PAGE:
March 1, 2023, 8:00 AM

The wind blows where it chooses, and you hear the sound of it, but you do not know where it comes from or where it goes. So, it is with everyone who is born of the Spirit. John 3:8

St. Francis was well familiar with wind. He lived in a cave that must have howled when the gusts of air blew in and out. In the summer, hot air most likely made him sweat. The freezing cold air must have numbed his fingers and lips in the winter, and the persistent howling must have made his ears ring in the spring and fall. Without a weather map and cell phone, St. Francis never knew from where the wind was coming or where it was going. The wind simply existed without explanation! It was to him the Spirit of God.

The above passage (John 3:8) was spoken to a man named Nicodemus. He was a questioner who wanted to know everything about a strange man called Jesus. He met Jesus in the dark of night. He wanted an explanation of who Jesus was in terms of what he already knew. And, like us, when given answers that do not fit our experience, he had a hard time understanding what Jesus was saying.

When Nicodemus was told that he needed to be born again, the first thing that came into his mind was a mother birthing a child. To him, being born again was impossible. He was simply too old and too big. Like him, we often jump to conclusions based upon what we have already experienced. Being born must mean a physical birth. In so doing, we miss what God is really saying.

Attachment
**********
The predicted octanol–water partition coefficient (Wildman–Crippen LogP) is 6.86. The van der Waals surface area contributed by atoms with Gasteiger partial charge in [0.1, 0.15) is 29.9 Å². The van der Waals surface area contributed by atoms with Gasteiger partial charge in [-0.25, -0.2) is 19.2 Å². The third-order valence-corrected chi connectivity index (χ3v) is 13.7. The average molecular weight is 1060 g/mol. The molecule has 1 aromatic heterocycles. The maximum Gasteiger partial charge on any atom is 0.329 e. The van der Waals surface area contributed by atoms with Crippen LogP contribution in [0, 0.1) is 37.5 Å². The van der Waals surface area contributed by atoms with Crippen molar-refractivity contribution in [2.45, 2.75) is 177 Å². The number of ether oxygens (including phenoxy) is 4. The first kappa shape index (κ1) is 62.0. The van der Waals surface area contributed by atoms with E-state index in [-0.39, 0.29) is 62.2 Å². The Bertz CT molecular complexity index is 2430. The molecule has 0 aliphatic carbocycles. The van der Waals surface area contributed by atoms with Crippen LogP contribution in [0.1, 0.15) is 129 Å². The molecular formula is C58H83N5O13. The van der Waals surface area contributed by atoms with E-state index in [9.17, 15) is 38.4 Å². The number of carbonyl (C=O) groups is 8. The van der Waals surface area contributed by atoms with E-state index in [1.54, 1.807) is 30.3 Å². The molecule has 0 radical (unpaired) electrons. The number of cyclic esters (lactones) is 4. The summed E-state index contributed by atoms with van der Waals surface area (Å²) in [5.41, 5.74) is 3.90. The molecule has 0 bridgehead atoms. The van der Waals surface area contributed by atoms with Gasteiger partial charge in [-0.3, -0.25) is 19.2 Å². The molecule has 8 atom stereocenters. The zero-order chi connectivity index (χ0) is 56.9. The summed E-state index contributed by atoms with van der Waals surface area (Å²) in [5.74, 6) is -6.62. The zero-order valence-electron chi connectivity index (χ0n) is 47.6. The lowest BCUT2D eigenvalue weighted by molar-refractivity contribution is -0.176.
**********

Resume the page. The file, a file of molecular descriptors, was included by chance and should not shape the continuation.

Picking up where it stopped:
Jesus then introduces the image of the “wind” in an attempt to bring Nicodemus along. A person can not only be born physically, but also spiritually with God. The wind is not an idea or intangible force of nature, but an experience. Trying to explain an experience to another person is almost impossible.

Yet, that is how God’s love works, namely, through an experience with God and not necessarily in words or pictures. A Google search of the word “wind” uncovers countless pictures. Amazingly, there are hundreds of pictures showing wind turbines rotating high above the sea and land. Very seldom does a picture appear depicting actual wind. It’s almost impossible to find such a picture

When we attempt to approach God in our minds like Nicodemus did, we find that we miss the actual encounter with God. We find “wind turbines” instead of the experience of “the wind.” It is not an intellectual concept that gives us life, but being born again to feel anew the wind of the Spirit blowing directly in our faces and in our lives.

When a person undertakes the practice of Centering Prayer (or other deep forms of contemplation or meditation), he or she ends up with an experience of God beyond the intellect. This is what Jesus was attempting to teach Nicodemus.

When you and I sit in silence with God, we can hear, not only the March wind outside our house, but also the wind that is blowing from the Spirit of God deep within us. We experience God in ways that words cannot describe. That experience has authority for our lives.

During these weeks of Lent, I encourage you to take the opportunity to sit in silence, listen for the wind, and experience God in a new way.

Blessings and Prayers,

Fr. John